Author Archives: Artograph

Animation History: Winsor McCay and Gertie

The Father of American Animation: Winsor McCay and Gertie the Dinosaur

by Robert James, Ph.D.

So who doesn’t love dinosaurs?

For a century now, American animators have used dinosaurs to entrance the eyes and minds of audiences. As a child, the dinosaurs in Walt Disney’s Fantasia left me with a love of Igor Stravinsky’s The Rites of Spring. The tyrannosaurus rex and stegosaurus from stop-motion animator Willis O’Brien’s King Kong still thrill me every bit as much as that big ape does. O’Brien’s disciple Ray Harryhausen brought more wonderful dinosaurs to life in One Million Years B.C. and The Valley of Gwangi, which are still very impressive. I’d rather be eaten by one of Harryhausen’s creatures than by the slick CGI work in Jurassic Park.

Heck, I’d rather be eaten by Dino from The Flintstones. My children probably feel the same way about Don Bluth’s kid dinosaurs from The Land Before Time franchise.

Well, not about getting eaten by them. They’re not that enthusiastic.

Winsor McCay 1906

Winsor McCay 1906

But the father of them all, and a man who deserves to be known as the father of American animation, is Winsor McCay, whose creation Gertie the Dinosaur was the very first dinosaur to be on the big screen.

McCay was one of those enormously important innovators who create whole new art forms. As important as Walt Disney and Chuck Jones are in the history of animation as the ultimate masters of the form, McCay was the man who brought together many of the technical innovations that animators still use today, as well as being the first to create characters with whom audiences fell in love.

Granted, McCay is not the first animator, American or otherwise (James Stuart Blackton and Émile Cohl tried the form sooner). But animation historian Michael Barrier, the author of the indispensible Hollywood Cartoons, calls McCay “the first American animator of consequence” because he “made films that people wanted to see.” McCay had already been instrumental in helping to originate the comic strip in newspapers. To this day, his Little Nemo in Slumberland has to be seen to be believed in all its baroque majesty.

McCay was also famous on the vaudeville circuit, where he supplemented his income as a cartoonist by doing what are still called “chalk talks.” With a large easel and a crayon, McCay would draw caricatures of audience members, or transform one picture into another while he kept up a comic patter. One of his favorite routines was based on Shakespeare’s monologue about “The Seven Ages of Man” from As You Like It. McCay would recite the famous lines “All the world’s a stage / And all the men and women merely players” while he drew the faces of a man and a woman – and then aged the pictures until he reached the final lines. McCay was a very popular entertainer, but every vaudeville act needed a new gimmick now and then to keep things fresh.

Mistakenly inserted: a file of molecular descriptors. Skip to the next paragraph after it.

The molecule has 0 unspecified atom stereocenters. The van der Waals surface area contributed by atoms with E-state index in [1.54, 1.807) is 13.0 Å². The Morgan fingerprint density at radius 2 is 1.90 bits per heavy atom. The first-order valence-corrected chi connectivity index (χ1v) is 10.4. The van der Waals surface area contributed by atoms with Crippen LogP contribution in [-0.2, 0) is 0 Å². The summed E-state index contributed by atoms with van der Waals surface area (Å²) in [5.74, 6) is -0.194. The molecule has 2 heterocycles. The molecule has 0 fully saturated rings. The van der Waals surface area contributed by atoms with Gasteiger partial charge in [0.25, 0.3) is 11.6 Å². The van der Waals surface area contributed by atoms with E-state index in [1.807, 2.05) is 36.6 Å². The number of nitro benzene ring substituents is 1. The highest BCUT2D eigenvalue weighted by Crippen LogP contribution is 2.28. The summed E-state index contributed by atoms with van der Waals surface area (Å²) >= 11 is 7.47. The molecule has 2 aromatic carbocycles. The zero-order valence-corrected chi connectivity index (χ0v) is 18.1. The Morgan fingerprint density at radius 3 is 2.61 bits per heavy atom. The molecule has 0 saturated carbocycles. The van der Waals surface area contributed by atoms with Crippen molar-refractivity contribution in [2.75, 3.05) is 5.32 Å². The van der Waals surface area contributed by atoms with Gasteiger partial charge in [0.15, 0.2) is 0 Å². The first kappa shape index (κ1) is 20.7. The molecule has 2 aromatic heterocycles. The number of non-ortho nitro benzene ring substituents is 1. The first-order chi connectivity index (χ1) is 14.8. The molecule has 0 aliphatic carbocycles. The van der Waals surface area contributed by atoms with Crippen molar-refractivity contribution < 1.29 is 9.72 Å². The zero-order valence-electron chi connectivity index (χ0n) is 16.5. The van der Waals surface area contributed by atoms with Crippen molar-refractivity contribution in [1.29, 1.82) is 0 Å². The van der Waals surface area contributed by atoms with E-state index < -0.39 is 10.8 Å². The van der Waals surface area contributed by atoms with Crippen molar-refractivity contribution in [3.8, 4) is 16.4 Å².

And that’s where Gertie the Dinosaur lumbers into the picture in 1914.

Winsor McCay 1911

Winsor McCay 1911

McCay had already made a cartoon version of his famous Little Nemo in 1911, releasing it to both movie theaters and then using it in his vaudeville act. The original idea came from his son playing with flipbooks, in which a child rifles the pages of a book rapidly with his finger, thus causing the individual drawings to appear to be in motion. McCay realized the same principle could be used on separate film frames. McCay proceeded to use four thousand pieces of rice paper for his original cartoon, inventing the idea of numbering each drawing to maintain the sequencing. He mounted the rice paper on cardboard to facilitate shooting, then used a rotary machine to flip the cards so he could check the animation (another innovation, which can be seen in the short). When the black and white release proved successful, McCay then hand-tinted the frames to further reproduce the look of the original Little Nemo comic. Little Nemo is still worth watching, from the quaint ridicule that meets with McCay’s announcement that he can make pictures move to the somewhat silly behind the scenes creation of the cartoon. The animation itself only lasts about four minutes, and is largely a demonstration of stretching and squashing two of the characters at the behest of Nemo. The ending is more charming, as Nemo and the Princess are carried away in the mouth of a friendly dragon, which has become a kind of throne.

 

McCay decided to try another short for his vaudeville act the next year, going for the gross-out with How a Mosquito Operates. The mosquito is rendered with comic exaggeration, but with realistic details. McCay provides the insect with a personality and a narrative, unlike Little Nemo, which really didn’t tell a story as McCay relied on the fame of the characters and the novelty. A man tries to sleep; a mosquito enters, and proceeds to drink its fill (until the gruesome end). McCay made six thousand drawings this time; the final scene was hand-tinted in red. McCay introduced the idea of repeated cycles of animation loops, an economically necessary step for someone animating by themselves, but one which has been used ever since to cut corners. Nothing like How a Mosquito Operates had been seen before. With its success, McCay was emboldened to go all out with a new idea: Gertie the Dinosaur.